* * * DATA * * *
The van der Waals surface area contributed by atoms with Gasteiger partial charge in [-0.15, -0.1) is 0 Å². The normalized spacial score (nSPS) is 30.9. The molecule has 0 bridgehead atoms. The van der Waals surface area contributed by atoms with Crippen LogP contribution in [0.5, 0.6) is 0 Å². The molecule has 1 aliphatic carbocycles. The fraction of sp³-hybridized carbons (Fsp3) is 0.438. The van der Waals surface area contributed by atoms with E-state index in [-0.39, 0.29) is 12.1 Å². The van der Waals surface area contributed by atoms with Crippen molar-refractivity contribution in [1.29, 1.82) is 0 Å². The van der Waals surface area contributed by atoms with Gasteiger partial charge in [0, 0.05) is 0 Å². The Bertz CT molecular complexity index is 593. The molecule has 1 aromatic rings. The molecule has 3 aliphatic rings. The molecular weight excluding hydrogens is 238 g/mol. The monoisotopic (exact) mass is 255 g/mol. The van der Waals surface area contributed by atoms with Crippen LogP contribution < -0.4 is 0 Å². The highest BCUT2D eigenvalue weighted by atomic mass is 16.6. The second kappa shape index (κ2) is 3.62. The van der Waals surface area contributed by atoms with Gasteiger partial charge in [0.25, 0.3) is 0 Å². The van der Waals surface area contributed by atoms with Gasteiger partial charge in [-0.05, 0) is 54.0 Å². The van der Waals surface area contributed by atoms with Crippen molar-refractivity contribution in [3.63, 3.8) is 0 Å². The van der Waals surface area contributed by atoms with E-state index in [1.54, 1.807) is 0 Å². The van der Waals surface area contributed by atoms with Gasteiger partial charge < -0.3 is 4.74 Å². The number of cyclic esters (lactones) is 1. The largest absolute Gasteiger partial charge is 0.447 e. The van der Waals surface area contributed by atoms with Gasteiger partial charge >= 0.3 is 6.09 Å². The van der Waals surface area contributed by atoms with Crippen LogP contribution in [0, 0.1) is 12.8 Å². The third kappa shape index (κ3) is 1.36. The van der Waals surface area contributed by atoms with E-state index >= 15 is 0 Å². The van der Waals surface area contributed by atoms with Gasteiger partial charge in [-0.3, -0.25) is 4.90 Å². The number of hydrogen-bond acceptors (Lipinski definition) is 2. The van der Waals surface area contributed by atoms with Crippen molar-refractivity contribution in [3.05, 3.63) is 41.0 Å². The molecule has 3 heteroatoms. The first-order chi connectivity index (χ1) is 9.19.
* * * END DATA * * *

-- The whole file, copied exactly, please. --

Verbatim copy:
The van der Waals surface area contributed by atoms with Gasteiger partial charge in [-0.15, -0.1) is 0 Å². The normalized spacial score (nSPS) is 30.9. The molecule has 0 bridgehead atoms. The van der Waals surface area contributed by atoms with Crippen LogP contribution in [0.5, 0.6) is 0 Å². The molecule has 1 aliphatic carbocycles. The fraction of sp³-hybridized carbons (Fsp3) is 0.438. The van der Waals surface area contributed by atoms with E-state index in [-0.39, 0.29) is 12.1 Å². The van der Waals surface area contributed by atoms with Crippen molar-refractivity contribution in [1.29, 1.82) is 0 Å². The van der Waals surface area contributed by atoms with Gasteiger partial charge in [0, 0.05) is 0 Å². The Bertz CT molecular complexity index is 593. The molecule has 1 aromatic rings. The molecule has 3 aliphatic rings. The molecular weight excluding hydrogens is 238 g/mol. The monoisotopic (exact) mass is 255 g/mol. The van der Waals surface area contributed by atoms with Crippen LogP contribution < -0.4 is 0 Å². The highest BCUT2D eigenvalue weighted by atomic mass is 16.6. The second kappa shape index (κ2) is 3.62. The van der Waals surface area contributed by atoms with Gasteiger partial charge in [0.25, 0.3) is 0 Å². The van der Waals surface area contributed by atoms with Gasteiger partial charge in [-0.05, 0) is 54.0 Å². The van der Waals surface area contributed by atoms with Crippen molar-refractivity contribution in [3.63, 3.8) is 0 Å². The van der Waals surface area contributed by atoms with E-state index in [1.54, 1.807) is 0 Å². The van der Waals surface area contributed by atoms with Gasteiger partial charge < -0.3 is 4.74 Å². The number of cyclic esters (lactones) is 1. The largest absolute Gasteiger partial charge is 0.447 e. The van der Waals surface area contributed by atoms with Gasteiger partial charge >= 0.3 is 6.09 Å². The van der Waals surface area contributed by atoms with Crippen LogP contribution in [0, 0.1) is 12.8 Å². The third kappa shape index (κ3) is 1.36. The van der Waals surface area contributed by atoms with E-state index >= 15 is 0 Å². The van der Waals surface area contributed by atoms with Gasteiger partial charge in [-0.3, -0.25) is 4.90 Å². The number of hydrogen-bond acceptors (Lipinski definition) is 2. The van der Waals surface area contributed by atoms with Crippen molar-refractivity contribution in [3.05, 3.63) is 41.0 Å². The molecule has 3 heteroatoms. The first-order chi connectivity index (χ1) is 9.19.